Gross domestic product

From Academic Kids

For GDP in neuroscience see Giant depolarizing potentials.

In economics, the gross domestic product (GDP) is a measure of the amount of the economic production of a particular territory in financial capital terms during a specific time period. It is one of the measures of national income and output. It is often seen as an indicator of the standard of living in a country, but there are some problems with this view.



GDP is defined as the total value of all goods and services produced within that territory during a specified period (or, if not specified, annually, so that "the UK GDP" is the UK's annual product). GDP differs from gross national product (GNP) in excluding inter-country income transfers, in effect attributing to a territory the product generated within it rather than the incomes received in it.

Whereas nominal GDP refers to the total amount of money spent on GDP, real GDP refers to an effort to correct this number for the effects of inflation in order to estimate the sum of the actual quantity of goods and services making up GDP. The former is sometimes called "money GDP," while the latter is termed "constant-price" or "inflation-corrected" GDP -- or "GDP in base-year prices" (where the base year is the reference year of the index used). See real vs. nominal in economics.

A common equation for GDP is:

GDP = consumption + investment + exports - imports

Economists (since Keynes) have prefered to split the general consumption term into two parts; private consumption, and public sector spending. Two advantages of dividing total consumption this way in theoretical macroeconomics are:

  • Private consumption is a central concern of welfare economics. The private investment and trade portions of the economy are ultimately directed (in mainstream economic models) to increases in long-term private consumption.
  • If separated from endogenous private consumption, Government consumption can be treated as exogenous, so that different government spending levels can be considered within a meaningful macroeconomic framework.

Therefore the standard GDP formula is expressed as:

GDP = private consumption + government + investment + net exports
(or simply GDP = C + I + G + NX)

Definition of the components of GDP

The breakdown of GDP into the variables C, I, G, and NX helps economists define each part more exactly:

  • C is private consumption (or Consumer expenditures) in the economy. This is sometimes clarified as: consumer expenditures on final goods and services. All the variables in the GDP equation measure final goods & services expenditures rather than total expenditures; the distinction removes from total expenditure those items which are primarily assets. For instance, buying a Renoir doesn't boost GDP by $20m. (If it did, buying and selling the same painting repeatedly to a gallery would imply great wealth rather than penury.) Note that the Renoir purchase would effect the GDP figure, but not as a $20m receipt, the auctioneer's fees would appear in GDP under Consumer expenditure, because this is a final service.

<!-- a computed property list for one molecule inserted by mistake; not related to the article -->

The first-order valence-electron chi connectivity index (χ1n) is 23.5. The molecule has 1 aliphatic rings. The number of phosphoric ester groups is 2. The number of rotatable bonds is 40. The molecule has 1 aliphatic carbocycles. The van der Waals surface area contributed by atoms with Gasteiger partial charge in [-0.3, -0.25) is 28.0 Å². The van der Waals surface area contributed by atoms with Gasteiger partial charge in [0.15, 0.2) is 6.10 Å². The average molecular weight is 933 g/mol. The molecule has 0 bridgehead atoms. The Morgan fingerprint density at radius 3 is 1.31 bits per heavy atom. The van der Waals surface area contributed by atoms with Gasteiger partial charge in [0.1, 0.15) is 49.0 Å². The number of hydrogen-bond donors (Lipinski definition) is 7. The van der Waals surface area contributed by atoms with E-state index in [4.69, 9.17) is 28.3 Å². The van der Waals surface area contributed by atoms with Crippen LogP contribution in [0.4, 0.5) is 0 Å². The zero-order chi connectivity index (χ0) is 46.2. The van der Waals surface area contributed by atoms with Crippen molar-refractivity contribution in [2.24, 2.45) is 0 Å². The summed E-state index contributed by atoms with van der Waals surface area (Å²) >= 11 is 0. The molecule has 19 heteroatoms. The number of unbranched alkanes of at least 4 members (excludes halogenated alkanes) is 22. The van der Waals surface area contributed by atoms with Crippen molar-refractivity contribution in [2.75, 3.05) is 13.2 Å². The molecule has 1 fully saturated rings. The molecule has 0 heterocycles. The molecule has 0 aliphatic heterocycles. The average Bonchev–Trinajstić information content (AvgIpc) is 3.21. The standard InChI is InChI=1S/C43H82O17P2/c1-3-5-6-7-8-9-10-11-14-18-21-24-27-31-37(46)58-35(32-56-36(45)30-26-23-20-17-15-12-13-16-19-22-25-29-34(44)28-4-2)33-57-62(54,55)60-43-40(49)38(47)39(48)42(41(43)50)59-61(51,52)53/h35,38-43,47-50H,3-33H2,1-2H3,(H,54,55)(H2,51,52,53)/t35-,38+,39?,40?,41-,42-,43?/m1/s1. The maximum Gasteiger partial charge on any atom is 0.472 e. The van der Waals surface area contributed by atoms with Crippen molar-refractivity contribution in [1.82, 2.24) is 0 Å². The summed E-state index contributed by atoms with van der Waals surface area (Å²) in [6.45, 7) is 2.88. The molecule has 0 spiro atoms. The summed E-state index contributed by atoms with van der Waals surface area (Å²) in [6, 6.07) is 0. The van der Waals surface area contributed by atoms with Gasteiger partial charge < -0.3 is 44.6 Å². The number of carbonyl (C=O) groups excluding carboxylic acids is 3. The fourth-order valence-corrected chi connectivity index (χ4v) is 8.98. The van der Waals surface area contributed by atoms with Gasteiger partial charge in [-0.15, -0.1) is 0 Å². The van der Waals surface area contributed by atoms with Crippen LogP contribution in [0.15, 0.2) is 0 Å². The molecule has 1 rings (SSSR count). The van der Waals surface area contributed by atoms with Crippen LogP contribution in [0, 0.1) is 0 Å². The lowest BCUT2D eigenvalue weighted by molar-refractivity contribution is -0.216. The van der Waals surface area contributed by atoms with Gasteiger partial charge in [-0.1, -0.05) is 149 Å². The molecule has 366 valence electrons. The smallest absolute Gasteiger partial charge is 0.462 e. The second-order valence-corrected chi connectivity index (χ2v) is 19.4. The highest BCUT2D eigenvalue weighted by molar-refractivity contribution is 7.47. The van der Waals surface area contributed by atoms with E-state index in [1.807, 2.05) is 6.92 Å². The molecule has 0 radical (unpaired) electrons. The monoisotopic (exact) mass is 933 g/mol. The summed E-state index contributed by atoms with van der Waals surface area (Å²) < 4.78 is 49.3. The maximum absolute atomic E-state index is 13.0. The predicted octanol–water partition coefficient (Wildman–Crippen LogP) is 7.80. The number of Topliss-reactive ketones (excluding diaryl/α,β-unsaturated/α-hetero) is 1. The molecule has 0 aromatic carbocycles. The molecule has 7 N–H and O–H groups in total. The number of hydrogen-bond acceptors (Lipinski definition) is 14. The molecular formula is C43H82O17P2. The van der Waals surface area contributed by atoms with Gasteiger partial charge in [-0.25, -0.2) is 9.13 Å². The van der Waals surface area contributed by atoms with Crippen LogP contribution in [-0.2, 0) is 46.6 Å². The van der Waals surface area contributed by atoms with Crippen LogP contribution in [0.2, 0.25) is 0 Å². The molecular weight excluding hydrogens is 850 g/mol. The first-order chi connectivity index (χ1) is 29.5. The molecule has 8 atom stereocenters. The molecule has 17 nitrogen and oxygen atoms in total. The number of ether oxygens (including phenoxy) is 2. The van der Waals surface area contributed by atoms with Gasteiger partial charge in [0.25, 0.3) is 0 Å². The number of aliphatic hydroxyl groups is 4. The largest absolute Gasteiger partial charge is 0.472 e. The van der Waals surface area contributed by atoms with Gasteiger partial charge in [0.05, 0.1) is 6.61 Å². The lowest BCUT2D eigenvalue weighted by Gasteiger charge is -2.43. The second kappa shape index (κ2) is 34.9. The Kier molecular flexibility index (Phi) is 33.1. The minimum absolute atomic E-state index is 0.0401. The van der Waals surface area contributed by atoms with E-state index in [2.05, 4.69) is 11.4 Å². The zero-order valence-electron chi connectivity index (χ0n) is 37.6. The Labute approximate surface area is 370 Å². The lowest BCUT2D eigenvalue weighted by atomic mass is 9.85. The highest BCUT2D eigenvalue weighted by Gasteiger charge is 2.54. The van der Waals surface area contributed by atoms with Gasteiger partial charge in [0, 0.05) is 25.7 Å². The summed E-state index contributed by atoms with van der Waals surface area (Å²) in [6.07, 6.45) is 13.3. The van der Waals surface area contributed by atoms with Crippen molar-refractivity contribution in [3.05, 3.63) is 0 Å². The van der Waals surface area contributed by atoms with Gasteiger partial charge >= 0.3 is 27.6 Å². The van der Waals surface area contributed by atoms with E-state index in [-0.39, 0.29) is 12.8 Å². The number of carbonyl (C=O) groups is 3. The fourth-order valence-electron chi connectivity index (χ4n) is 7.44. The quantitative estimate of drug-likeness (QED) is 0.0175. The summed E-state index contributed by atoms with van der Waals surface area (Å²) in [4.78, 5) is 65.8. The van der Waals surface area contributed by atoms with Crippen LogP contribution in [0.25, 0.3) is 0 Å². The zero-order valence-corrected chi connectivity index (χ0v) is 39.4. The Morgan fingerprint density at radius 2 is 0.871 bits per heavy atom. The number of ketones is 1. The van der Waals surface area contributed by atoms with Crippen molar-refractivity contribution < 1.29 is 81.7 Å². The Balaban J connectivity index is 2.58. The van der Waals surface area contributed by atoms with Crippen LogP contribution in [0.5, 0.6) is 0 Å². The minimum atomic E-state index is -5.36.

• I is defined as business investments in infrastructure, or any other spending intended to generate a subsequent return through business activities. Examples of investment are: training, R&D, marketing, and recruitment. The word 'investment' here is meant very specifically as non-financial product purchases. Buying financial products is classed as saving in macroeconomics, as opposed to investment (which, in the GDP formula is a form of spending). The distinction is (in theory) clear: if money is converted into goods or services, without a repayment liability it is investment. For example, if you buy a bond or share the ownership of the money has only nominally changed hands, and this transfer payment is excluded from the GDP sum. Although such purchases would be called investments in normal speech, from the total-economy point of view, this is simply swapping of deeds, and not part of the real economy or the GDP formula.
  • G is the sum of all government expenditures. The ratio of this to GDP as a whole is critical in the theory of crowding out, and the Keynesian cross.
  • NX are "net exports" in the economy (gross exports - gross imports). GDP captures the amount a country produces, including goods and services produced for overseas consumption, therefore exports are added. Imports are subtracted since imported goods will be included in the terms G, I, or C, and must be deducted to avoid counting foreign supply as domestic. This is the concept of Gross value added.

It is important to understand the meaning of each variable precisely in order to:

Examples of GDP component variables

Examples of C, I, G, & NX: If you spend money to renovate your hotel so that occupancy rates increase, that is private investment, but if you buy shares in a consortium to do the same thing it is saving. The former is included when measuring GDP (in I), the latter is not.

If the hotel is your private home your renovation spending would be measured as Consumption, but if a government agency is converting the hotel into an office for civil servants the renovation spending would be measured as part of public sector spending (G).

If the renovation envolves the purchase of a chandelier from abroad, that spending would also be counted as an increase in imports, so that NX drops and the total GDP is unaffected by the purchase. (This highlights the fact that GDP is intended to measure domestic production rather than total consumption or spending. Spending is really a convenient means of estimating production.)

If you are paid to manufacture the chandellier to hang in a foreign hotel the situation would be reversed, and the payment you receive would be counted in NX (positively, as an export). Again, we see that GDP is attempting to measure production through the lense of expenditure; if the chandellier you produced had been bought domestically it would have been included in the GDP figures (in C or I) when the spending receipts of the purchaser was sampled, but because it was exported it is necessary to 'correct' the amount consumed domestically to give the amount produced domestically. (As in Gross Domestic Product.).

Difference from Aggregate expenditure

A measure of the economy to GDP is the Aggregate expenditure measure, which is identical to GDP except that it excludes items produced but not purchased (net inventory/stock level growth). If the economy produces more goods than are sold, the increase in inventory would generally be included in the GDP figure (as "Investment"). This fits into the GDP model by classing the inventory change as "unplanned investment" which will show a return in subsequent years. Technically, GDP is defined as total production quantity multiplied by observed fixed prices for all goods. Where supply exceeds demand it is possible to calculate the 'value' of the additional supply in this way without necessarily explaining why the market has not cleared.